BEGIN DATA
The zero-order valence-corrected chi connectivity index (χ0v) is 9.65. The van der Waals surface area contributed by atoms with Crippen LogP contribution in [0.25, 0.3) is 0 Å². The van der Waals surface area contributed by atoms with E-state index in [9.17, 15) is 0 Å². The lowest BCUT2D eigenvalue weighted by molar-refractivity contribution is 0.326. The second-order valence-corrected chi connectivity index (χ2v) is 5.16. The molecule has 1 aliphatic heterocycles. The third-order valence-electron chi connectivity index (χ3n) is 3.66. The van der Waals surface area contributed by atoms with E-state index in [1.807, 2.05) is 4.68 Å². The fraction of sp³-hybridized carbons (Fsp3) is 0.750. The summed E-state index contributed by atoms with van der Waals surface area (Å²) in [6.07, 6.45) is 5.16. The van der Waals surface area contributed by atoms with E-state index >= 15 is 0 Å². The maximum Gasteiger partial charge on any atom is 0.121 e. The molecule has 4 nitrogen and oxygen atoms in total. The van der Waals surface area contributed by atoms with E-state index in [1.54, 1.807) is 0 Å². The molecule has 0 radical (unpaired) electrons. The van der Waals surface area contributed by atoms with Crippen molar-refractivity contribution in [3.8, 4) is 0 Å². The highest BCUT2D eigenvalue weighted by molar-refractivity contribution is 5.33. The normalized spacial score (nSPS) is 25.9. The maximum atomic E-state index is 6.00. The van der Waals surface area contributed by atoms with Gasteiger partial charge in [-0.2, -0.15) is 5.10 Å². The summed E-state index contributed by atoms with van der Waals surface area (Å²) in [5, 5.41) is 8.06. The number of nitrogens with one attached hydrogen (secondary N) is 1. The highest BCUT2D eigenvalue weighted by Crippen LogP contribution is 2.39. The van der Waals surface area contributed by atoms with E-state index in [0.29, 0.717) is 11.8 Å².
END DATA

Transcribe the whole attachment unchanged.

The zero-order valence-corrected chi connectivity index (χ0v) is 9.65. The van der Waals surface area contributed by atoms with Crippen LogP contribution in [0.25, 0.3) is 0 Å². The van der Waals surface area contributed by atoms with E-state index in [9.17, 15) is 0 Å². The lowest BCUT2D eigenvalue weighted by molar-refractivity contribution is 0.326. The second-order valence-corrected chi connectivity index (χ2v) is 5.16. The molecule has 1 aliphatic heterocycles. The third-order valence-electron chi connectivity index (χ3n) is 3.66. The van der Waals surface area contributed by atoms with E-state index in [1.807, 2.05) is 4.68 Å². The fraction of sp³-hybridized carbons (Fsp3) is 0.750. The summed E-state index contributed by atoms with van der Waals surface area (Å²) in [6.07, 6.45) is 5.16. The van der Waals surface area contributed by atoms with E-state index >= 15 is 0 Å². The maximum Gasteiger partial charge on any atom is 0.121 e. The molecule has 4 nitrogen and oxygen atoms in total. The van der Waals surface area contributed by atoms with E-state index in [1.54, 1.807) is 0 Å². The molecule has 0 radical (unpaired) electrons. The van der Waals surface area contributed by atoms with Crippen molar-refractivity contribution in [3.8, 4) is 0 Å². The highest BCUT2D eigenvalue weighted by molar-refractivity contribution is 5.33. The normalized spacial score (nSPS) is 25.9. The maximum atomic E-state index is 6.00. The van der Waals surface area contributed by atoms with Gasteiger partial charge in [-0.2, -0.15) is 5.10 Å². The summed E-state index contributed by atoms with van der Waals surface area (Å²) in [5, 5.41) is 8.06. The number of nitrogens with one attached hydrogen (secondary N) is 1. The highest BCUT2D eigenvalue weighted by Crippen LogP contribution is 2.39. The van der Waals surface area contributed by atoms with E-state index in [0.29, 0.717) is 11.8 Å².